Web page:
January 10, 2005

Better Living Through Bloggers

We're all aware of the tremendous impact the blogosphere has had on our society in recent months. Now, the beat goes on in Washington State. From John Fund:

"In his new book, "Blog: Understanding the Information Reformation," radio host and law professor Hugh Hewitt calls the new media a form of "open-source journalism" in which gatekeepers can no longer control what reaches the public. Readers and listeners interact with bloggers and talk show hosts so that a free market of ideas and information can emerge. "Blogs analyzed the Washington state election shenanigans in a more sophisticated and comprehensive way than the mainstream media," he told me."

And what has been the result? "A poll taken last week by Seattle's KING-TV found that by a 20-point margin state residents back a new election, and by 53% to 36% they don't think Mr. Rossi should concede."

The rest of the column is good stuff, detailing some of the voting "irregularities." For example, "At least 1,200 more votes were counted in Seattle's King County than the number of individual voters who can be accounted for." And worse. Take a look.

Posted by JohnGalt at January 10, 2005 08:38 AM
Comments

John Fund's book on election fraud is fantastic (I haven't bought the Hugh Hewitt book).

I can't get behind the idea of a do-over. As I mentioned, you prosecute fraud where you can, but at some level you admit that the vote counters were elected once themselves.

I think the GOP wuz robbed in Washington State. But maybe they need to be voted in by a wide margin, to clean house.

Posted by: jk at January 10, 2005 04:48 PM

Did you also think the Ukrainian re-vote was a mistake?

I understand your principled position that after we follow the complete, established process, the results are final and binding. The problem with that approach is that it institutionalizes cheating by those who have the chutzpah to do it in plain sight and then say "it's unfortunate, but it happens." This is the mother of all slippery slopes.

The "wide margin" you speak of is reflected in the poll data showing residents back a new election by a 20 percent margin. But how can they vote in the GOP by a "wide margin" if they can't get in in the first place to remove dead and fictitional Democrats from the voting rolls?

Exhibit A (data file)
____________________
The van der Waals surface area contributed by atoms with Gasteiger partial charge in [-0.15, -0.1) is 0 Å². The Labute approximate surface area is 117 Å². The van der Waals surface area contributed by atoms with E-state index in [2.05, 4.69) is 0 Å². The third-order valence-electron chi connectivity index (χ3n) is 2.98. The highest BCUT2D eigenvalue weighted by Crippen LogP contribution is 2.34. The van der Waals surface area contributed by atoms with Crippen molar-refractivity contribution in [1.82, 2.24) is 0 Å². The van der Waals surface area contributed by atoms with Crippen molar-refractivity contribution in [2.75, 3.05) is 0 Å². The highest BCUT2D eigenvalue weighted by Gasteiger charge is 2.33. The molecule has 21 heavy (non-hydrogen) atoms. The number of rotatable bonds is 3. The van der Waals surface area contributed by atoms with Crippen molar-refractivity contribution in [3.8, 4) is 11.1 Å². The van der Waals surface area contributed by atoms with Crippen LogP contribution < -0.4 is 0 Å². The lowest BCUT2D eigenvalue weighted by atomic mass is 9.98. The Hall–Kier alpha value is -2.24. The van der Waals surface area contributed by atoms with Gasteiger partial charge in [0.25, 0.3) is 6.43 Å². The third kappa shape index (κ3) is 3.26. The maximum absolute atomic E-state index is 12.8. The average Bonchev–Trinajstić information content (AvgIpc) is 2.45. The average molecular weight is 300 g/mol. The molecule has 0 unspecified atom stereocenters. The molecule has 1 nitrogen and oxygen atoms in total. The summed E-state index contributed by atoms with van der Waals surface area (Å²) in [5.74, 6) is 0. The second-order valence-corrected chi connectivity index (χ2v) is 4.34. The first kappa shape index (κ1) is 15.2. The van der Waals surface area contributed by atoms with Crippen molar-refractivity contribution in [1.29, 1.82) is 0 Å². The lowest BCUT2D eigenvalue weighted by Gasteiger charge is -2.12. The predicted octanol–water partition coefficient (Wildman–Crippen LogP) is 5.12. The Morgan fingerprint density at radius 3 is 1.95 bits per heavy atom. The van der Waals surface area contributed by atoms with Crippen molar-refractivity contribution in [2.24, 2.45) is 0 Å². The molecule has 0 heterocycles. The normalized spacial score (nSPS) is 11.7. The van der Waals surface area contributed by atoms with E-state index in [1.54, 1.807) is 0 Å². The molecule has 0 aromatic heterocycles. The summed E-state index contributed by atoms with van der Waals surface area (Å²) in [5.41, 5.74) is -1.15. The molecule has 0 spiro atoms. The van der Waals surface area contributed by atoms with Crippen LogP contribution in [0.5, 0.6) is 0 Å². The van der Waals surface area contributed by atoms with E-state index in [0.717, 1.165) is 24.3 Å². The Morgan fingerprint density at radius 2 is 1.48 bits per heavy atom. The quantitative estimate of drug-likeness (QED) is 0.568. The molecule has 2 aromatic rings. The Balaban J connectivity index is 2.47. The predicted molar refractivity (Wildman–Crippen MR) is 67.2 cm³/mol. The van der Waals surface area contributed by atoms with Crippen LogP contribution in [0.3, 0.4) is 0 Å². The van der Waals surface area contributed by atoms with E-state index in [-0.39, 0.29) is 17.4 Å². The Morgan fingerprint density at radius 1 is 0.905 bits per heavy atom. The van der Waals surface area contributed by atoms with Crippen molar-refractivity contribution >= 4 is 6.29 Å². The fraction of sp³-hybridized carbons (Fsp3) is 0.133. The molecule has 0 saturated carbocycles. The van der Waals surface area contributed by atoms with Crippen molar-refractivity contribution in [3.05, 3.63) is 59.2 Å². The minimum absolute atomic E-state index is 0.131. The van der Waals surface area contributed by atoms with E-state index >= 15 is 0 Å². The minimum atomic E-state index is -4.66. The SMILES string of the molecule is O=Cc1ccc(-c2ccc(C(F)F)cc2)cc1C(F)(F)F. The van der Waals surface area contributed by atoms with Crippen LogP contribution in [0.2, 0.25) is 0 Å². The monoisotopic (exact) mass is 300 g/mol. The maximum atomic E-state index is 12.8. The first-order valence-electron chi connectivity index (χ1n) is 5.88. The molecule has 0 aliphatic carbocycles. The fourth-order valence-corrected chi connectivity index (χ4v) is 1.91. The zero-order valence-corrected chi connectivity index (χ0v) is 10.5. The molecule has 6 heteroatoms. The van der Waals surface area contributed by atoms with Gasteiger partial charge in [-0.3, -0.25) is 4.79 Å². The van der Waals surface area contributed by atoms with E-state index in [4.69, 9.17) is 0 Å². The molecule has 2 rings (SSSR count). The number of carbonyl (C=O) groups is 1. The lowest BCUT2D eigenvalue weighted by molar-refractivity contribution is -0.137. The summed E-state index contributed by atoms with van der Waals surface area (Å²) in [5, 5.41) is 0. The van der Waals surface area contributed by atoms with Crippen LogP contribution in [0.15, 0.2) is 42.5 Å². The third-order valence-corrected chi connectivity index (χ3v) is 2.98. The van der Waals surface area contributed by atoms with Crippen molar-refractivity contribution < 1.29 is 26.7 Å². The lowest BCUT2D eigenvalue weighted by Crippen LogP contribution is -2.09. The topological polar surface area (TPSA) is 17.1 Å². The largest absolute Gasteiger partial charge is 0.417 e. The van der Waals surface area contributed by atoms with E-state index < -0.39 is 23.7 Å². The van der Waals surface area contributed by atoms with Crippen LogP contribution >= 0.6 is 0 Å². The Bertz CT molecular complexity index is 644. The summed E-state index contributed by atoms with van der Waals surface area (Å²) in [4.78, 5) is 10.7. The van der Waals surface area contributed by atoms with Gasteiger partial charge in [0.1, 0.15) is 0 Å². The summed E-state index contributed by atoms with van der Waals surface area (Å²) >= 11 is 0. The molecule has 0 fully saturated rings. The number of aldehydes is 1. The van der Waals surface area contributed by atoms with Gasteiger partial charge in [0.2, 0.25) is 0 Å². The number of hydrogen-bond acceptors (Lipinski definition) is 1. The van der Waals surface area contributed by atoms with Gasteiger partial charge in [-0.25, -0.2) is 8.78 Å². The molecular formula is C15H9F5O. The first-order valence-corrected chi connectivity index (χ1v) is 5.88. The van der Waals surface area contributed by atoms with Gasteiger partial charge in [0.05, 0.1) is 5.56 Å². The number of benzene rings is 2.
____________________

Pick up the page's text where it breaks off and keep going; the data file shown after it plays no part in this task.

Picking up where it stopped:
Posted by: johngalt at January 11, 2005 01:13 PM

No, the Ukrainian revote was proper because the vote counters were not legitimately elected.

I hate to seem sanguine about this -- it is a crime that the world's best democracy (and its States) find it so difficult to stage a fair election. And I do NOT think it fair if Gregoire wins, considering the "infelicities."

If fraud can be proven, the election should be challenged. I would like to investigate different ways to isolate the "fishier" ballots in Washington State, and perhaps recount.

Yet I do not support a new vote unless it somehow called for in the state constitution, which it seems not to be.

If there is no way to better count the ballots from the election, then we must let the vote counters decide.

Posted by: jk at January 11, 2005 02:41 PM

The unverified provisional ballots were counted (in King county) and the mystery ballots were counted (also in King county) and it matters not whether those doing the counting were elected or not. It is still illegal. The fact that the courts (in King county) declined to take heed of that little fact in their decisions to allow the "process to proceed" means that the Democrat machine in the greater Seattle area stole the election, "fair and square."

No objective observer can condone this merely because the vote counters were elected, legitimately or otherwise.

I agree that a re-vote may not be constitutionally justified, but if that is the only recourse to achieve an HONEST and LEGAL count of verifiably REGISTERED voters then so be it.

Posted by: johngalt at January 12, 2005 01:20 PM

Do you know if there is a recall procedure in WA? That would be a good outcome.

The lead WSJ Editorial today comes out against a revote. Few are more partisan than I, but I like the stories of Nixon's not challenging Illinois in 1960, and the county office a few years ago where the participants tossed a coin.

On one hand, do everything possible to improve the accuracy and legality of elections. On the other hand, keep all the civility and humility that the process of elections is more important than the outcome.

Posted by: jk at January 12, 2005 02:19 PM
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